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Kremlin foe Navalny jailed for 30 days; allies plan protests

Navalny jailed for 30 days

A Russian judge on Monday ordered opposition leader Alexei Navalny jailed for 30 days, a ruling that comes after the leading Kremlin critic returned to Russia from Germany where he was recovering from nerve agent poisoning that he blames on President Vladimir Putin's government.

The ruling concluded an hours-long court hearing at a police precinct where Navalny was being held since his arrest at a Moscow airport on Sunday evening sparked sharp reactions, both at home and around the world.

A crowd of Navalny supporters outside the precinct shouted “Shame!” as the judge announced the ruling and Navalny's allies immediately called for protests. His arrest had already prompted a wave of criticism from U.S. and European officials, adding to existing tensions between Russia and the West.

His top strategist, Leonid Volkov, announced preparations for “large rallies" on Saturday “all across the country.”

“Don't be afraid, take to the streets,” Navalny said in a video statement released after the ruling was announced. “Don't come out for me, come out for yourselves and your future.”

The 44-year-old Navalny, Putin’s most well-known critic, campaigned to challenge him in the 2018 presidential election but was barred from running. He has issued scores of damning reports over the years about corruption in Russia under Putin’s regime. After recuperating for months in Berlin after his Aug. 20 poisoning, he returned to Russia on Sunday evening despite warnings that he would be immediately arrested.

As expected, Navalny was detained at passport control at Moscow's Sheremetyevo Airport after the plane was diverted from landing at another Moscow airport in what was seen as an attempt to foil supporters who had gathered to cheer the arrival of their hero. Russia’s prison service said he had violated probation terms from a suspended sentence on a 2014 money-laundering conviction, which he says is contrived and politically motivated. The service said it would seek to have Navalny serve his 3 1/2-year sentence behind bars.

His allies dismissed the move as an attempt by the Kremlin to keep him from coming back to Russia to continue his political activities.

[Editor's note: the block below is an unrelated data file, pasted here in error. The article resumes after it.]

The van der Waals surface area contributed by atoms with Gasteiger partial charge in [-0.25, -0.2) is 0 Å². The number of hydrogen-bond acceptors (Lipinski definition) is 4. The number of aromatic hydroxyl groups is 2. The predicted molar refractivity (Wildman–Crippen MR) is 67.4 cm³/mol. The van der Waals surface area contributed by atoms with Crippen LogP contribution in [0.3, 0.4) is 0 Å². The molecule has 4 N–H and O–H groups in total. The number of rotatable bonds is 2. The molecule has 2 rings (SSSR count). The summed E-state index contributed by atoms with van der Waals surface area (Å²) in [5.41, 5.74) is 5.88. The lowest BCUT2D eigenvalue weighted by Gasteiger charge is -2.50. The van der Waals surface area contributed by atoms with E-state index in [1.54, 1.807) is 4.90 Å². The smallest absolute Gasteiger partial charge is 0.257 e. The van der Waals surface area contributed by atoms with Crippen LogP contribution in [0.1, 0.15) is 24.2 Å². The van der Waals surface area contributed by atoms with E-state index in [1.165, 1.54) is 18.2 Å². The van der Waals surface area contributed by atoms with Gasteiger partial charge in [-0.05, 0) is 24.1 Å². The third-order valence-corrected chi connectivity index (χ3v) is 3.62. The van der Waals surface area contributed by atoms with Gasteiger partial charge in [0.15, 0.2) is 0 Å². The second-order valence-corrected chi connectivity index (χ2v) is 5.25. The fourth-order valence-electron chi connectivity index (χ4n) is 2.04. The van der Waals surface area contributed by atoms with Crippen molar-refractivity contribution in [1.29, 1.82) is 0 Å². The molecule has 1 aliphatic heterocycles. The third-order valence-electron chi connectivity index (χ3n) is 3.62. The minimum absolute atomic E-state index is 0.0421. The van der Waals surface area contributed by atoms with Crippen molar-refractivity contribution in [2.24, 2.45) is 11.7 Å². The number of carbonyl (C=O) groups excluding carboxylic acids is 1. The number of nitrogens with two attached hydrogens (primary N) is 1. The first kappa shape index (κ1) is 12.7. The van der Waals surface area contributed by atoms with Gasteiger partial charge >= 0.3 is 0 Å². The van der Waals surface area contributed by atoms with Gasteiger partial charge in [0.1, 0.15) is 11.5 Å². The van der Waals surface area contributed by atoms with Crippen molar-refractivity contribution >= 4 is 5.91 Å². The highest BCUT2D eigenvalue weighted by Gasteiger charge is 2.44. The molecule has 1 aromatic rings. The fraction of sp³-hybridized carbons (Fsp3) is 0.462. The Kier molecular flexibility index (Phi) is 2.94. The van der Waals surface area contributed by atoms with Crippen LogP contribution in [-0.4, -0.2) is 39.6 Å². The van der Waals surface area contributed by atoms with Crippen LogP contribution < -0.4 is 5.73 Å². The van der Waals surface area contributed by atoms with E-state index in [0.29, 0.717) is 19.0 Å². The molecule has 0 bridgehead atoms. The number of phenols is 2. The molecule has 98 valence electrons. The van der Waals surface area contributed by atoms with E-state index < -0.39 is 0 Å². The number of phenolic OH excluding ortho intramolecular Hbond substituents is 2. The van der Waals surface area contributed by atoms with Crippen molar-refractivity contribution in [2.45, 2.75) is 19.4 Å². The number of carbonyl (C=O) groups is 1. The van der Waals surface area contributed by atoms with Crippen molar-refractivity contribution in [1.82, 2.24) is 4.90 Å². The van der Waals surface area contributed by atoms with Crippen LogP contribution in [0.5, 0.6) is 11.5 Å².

A court hearing on the prison service’s motion to have Navalny serve his suspended sentence in prison is scheduled for Feb. 2, according to his lawyers.

Calls for Navalny’s immediate release have come from European Commission President Ursula von der Leyen, the office of the U.N. High Commissioner for Human Rights, British Foreign Secretary Dominic Raab and top officials of other EU nations.

German government spokesman Steffen Seibert noted that "the Russian authorities have arrested the victim of an attempted assassination with a chemical weapon, not the perpetrator” and called for Navalny's release.

U.S. President-elect Joe Biden’s pick for national security adviser, Jake Sullivan, also called on Russian authorities to free Navalny, and the outgoing U.S. secretary of state, Mike Pompeo, said the U.S. “strongly condemns” the decision to arrest the opposition leader.

Russian Foreign Minister Sergey Lavrov said Monday that the stream of Western reactions to Navalny’s arrest reflected an attempt “to divert attention from the crisis of the Western model of development.”

“Navalny’s case has received a foreign policy dimension artificially and without any foundation,” Lavrov said, arguing that the detention was a prerogative of Russian law enforcement agencies. “It’s a matter of observing the law.”

Navalny spent the night at the police precinct outside Moscow. In a highly unusual development, the court hearing on Monday was held right at the precinct, and his lawyers said they were notified only minutes before.

“It is impossible, what is happening over here,” Navalny said in a video from the improvised courtroom that was posted on his page in the messaging app Telegram. “It is lawlessness of the highest degree.”

The judge ordered that Navalny be remanded in custody until Feb. 15, his spokeswoman, Kira Yarmysh, said on Twitter. Navalny’s lawyer, Vadim Kobzev, told the Interfax news agency that the defence plans to appeal the ruling.

Navalny fell into a coma while aboard a domestic flight from Siberia to Moscow on Aug. 20. He was transferred from a hospital in Siberia to a Berlin hospital two days later. Labs in Germany, France and Sweden, and tests by the Organization for the Prohibition of Chemical Weapons, established that he was exposed to a Soviet-era Novichok nerve agent.

Russian authorities, however, insisted that the doctors who treated Navalny in Siberia before he was airlifted to Germany found no traces of poison. Russia refused to open a full-fledged criminal inquiry, citing a lack of evidence that Navalny was poisoned, and Russian officials have challenged Germany to provide proof of the poisoning.



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